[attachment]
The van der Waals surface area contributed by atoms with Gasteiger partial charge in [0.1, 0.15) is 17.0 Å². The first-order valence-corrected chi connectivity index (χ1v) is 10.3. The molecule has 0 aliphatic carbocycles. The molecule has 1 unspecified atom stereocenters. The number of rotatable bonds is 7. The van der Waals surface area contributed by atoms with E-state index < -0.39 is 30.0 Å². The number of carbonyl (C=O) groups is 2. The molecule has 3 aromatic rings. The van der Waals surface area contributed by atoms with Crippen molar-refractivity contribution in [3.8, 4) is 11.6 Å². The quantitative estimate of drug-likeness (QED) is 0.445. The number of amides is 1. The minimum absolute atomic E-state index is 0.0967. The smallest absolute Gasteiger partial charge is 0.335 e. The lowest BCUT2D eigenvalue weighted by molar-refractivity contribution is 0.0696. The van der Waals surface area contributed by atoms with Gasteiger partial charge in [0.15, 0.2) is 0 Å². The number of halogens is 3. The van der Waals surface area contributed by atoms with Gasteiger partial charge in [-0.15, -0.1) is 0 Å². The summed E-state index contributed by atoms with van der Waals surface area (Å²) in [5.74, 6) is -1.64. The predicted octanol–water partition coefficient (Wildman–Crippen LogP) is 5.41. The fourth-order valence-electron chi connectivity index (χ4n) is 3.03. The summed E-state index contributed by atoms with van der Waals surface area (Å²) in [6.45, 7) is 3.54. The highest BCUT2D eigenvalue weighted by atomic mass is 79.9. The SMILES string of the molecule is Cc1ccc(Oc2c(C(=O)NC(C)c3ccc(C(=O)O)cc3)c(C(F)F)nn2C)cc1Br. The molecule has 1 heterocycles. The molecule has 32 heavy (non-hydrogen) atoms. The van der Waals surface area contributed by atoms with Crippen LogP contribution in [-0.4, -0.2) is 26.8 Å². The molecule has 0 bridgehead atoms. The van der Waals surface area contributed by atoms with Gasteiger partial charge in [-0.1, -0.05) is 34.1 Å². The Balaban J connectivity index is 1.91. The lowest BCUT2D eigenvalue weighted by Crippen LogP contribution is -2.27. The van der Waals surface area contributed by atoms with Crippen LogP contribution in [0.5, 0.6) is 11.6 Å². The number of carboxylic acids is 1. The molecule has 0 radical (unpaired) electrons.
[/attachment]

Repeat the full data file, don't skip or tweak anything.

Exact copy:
The van der Waals surface area contributed by atoms with Gasteiger partial charge in [0.1, 0.15) is 17.0 Å². The first-order valence-corrected chi connectivity index (χ1v) is 10.3. The molecule has 0 aliphatic carbocycles. The molecule has 1 unspecified atom stereocenters. The number of rotatable bonds is 7. The van der Waals surface area contributed by atoms with E-state index < -0.39 is 30.0 Å². The number of carbonyl (C=O) groups is 2. The molecule has 3 aromatic rings. The van der Waals surface area contributed by atoms with Crippen molar-refractivity contribution in [3.8, 4) is 11.6 Å². The quantitative estimate of drug-likeness (QED) is 0.445. The number of amides is 1. The minimum absolute atomic E-state index is 0.0967. The smallest absolute Gasteiger partial charge is 0.335 e. The lowest BCUT2D eigenvalue weighted by molar-refractivity contribution is 0.0696. The van der Waals surface area contributed by atoms with Gasteiger partial charge in [0.15, 0.2) is 0 Å². The number of halogens is 3. The van der Waals surface area contributed by atoms with Gasteiger partial charge in [-0.15, -0.1) is 0 Å². The summed E-state index contributed by atoms with van der Waals surface area (Å²) in [5.74, 6) is -1.64. The predicted octanol–water partition coefficient (Wildman–Crippen LogP) is 5.41. The fourth-order valence-electron chi connectivity index (χ4n) is 3.03. The summed E-state index contributed by atoms with van der Waals surface area (Å²) in [6.45, 7) is 3.54. The highest BCUT2D eigenvalue weighted by atomic mass is 79.9. The SMILES string of the molecule is Cc1ccc(Oc2c(C(=O)NC(C)c3ccc(C(=O)O)cc3)c(C(F)F)nn2C)cc1Br. The molecule has 1 heterocycles. The molecule has 32 heavy (non-hydrogen) atoms. The van der Waals surface area contributed by atoms with Crippen LogP contribution in [-0.4, -0.2) is 26.8 Å². The molecule has 0 bridgehead atoms. The van der Waals surface area contributed by atoms with Gasteiger partial charge in [-0.1, -0.05) is 34.1 Å². The Balaban J connectivity index is 1.91. The lowest BCUT2D eigenvalue weighted by Crippen LogP contribution is -2.27. The van der Waals surface area contributed by atoms with Crippen LogP contribution in [0.5, 0.6) is 11.6 Å². The number of carboxylic acids is 1. The molecule has 0 radical (unpaired) electrons.